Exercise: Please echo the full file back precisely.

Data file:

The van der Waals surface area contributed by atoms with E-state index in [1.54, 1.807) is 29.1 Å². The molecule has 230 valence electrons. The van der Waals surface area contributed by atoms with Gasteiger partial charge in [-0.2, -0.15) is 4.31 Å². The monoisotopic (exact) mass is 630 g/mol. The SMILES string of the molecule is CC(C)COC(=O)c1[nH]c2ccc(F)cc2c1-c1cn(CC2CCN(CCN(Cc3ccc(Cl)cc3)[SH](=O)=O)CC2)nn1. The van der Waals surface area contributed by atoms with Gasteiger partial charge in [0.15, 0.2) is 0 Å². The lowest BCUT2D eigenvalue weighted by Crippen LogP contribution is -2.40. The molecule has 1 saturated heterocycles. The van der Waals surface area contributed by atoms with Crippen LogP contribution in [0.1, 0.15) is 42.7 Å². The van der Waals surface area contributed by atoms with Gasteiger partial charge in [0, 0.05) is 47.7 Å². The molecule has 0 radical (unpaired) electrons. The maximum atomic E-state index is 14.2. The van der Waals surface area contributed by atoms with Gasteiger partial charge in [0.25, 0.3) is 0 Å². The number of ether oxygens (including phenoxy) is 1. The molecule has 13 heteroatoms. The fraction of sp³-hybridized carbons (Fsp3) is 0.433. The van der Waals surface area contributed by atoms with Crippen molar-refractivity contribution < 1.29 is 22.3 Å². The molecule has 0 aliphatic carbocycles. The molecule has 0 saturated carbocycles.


The van der Waals surface area contributed by atoms with E-state index in [1.54, 1.807) is 29.1 Å². The molecule has 230 valence electrons. The van der Waals surface area contributed by atoms with Gasteiger partial charge in [-0.2, -0.15) is 4.31 Å². The monoisotopic (exact) mass is 630 g/mol. The SMILES string of the molecule is CC(C)COC(=O)c1[nH]c2ccc(F)cc2c1-c1cn(CC2CCN(CCN(Cc3ccc(Cl)cc3)[SH](=O)=O)CC2)nn1. The van der Waals surface area contributed by atoms with Gasteiger partial charge in [0.15, 0.2) is 0 Å². The lowest BCUT2D eigenvalue weighted by Crippen LogP contribution is -2.40. The molecule has 1 saturated heterocycles. The van der Waals surface area contributed by atoms with Crippen LogP contribution in [0.1, 0.15) is 42.7 Å². The van der Waals surface area contributed by atoms with Gasteiger partial charge in [0, 0.05) is 47.7 Å². The molecule has 0 radical (unpaired) electrons. The maximum atomic E-state index is 14.2. The van der Waals surface area contributed by atoms with Gasteiger partial charge in [0.25, 0.3) is 0 Å². The number of ether oxygens (including phenoxy) is 1. The molecule has 13 heteroatoms. The fraction of sp³-hybridized carbons (Fsp3) is 0.433. The van der Waals surface area contributed by atoms with Crippen molar-refractivity contribution < 1.29 is 22.3 Å². The molecule has 0 aliphatic carbocycles. The molecule has 0 saturated carbocycles.